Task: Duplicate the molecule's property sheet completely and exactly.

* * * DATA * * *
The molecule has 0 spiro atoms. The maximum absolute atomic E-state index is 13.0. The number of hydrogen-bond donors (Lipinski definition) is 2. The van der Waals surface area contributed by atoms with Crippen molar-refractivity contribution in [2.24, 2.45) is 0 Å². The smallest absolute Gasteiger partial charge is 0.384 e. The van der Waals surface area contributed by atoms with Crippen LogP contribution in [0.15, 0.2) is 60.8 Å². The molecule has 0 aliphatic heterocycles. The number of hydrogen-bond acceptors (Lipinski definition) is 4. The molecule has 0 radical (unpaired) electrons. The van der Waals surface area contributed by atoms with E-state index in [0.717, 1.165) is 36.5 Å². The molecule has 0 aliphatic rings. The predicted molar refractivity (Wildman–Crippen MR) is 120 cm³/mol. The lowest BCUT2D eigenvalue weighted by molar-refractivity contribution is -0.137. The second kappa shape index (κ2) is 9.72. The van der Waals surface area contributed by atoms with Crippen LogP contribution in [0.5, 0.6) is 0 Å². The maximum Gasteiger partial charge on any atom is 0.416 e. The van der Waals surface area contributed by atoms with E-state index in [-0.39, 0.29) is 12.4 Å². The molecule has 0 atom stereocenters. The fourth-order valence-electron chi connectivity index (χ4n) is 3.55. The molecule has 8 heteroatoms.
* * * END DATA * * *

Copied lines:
The molecule has 0 spiro atoms. The maximum absolute atomic E-state index is 13.0. The number of hydrogen-bond donors (Lipinski definition) is 2. The van der Waals surface area contributed by atoms with Crippen molar-refractivity contribution in [2.24, 2.45) is 0 Å². The smallest absolute Gasteiger partial charge is 0.384 e. The van der Waals surface area contributed by atoms with Crippen LogP contribution in [0.15, 0.2) is 60.8 Å². The molecule has 0 aliphatic heterocycles. The number of hydrogen-bond acceptors (Lipinski definition) is 4. The molecule has 0 radical (unpaired) electrons. The van der Waals surface area contributed by atoms with E-state index in [0.717, 1.165) is 36.5 Å². The molecule has 0 aliphatic rings. The predicted molar refractivity (Wildman–Crippen MR) is 120 cm³/mol. The lowest BCUT2D eigenvalue weighted by molar-refractivity contribution is -0.137. The second kappa shape index (κ2) is 9.72. The van der Waals surface area contributed by atoms with Crippen LogP contribution in [0.5, 0.6) is 0 Å². The maximum Gasteiger partial charge on any atom is 0.416 e. The van der Waals surface area contributed by atoms with E-state index in [-0.39, 0.29) is 12.4 Å². The molecule has 0 atom stereocenters. The fourth-order valence-electron chi connectivity index (χ4n) is 3.55. The molecule has 8 heteroatoms.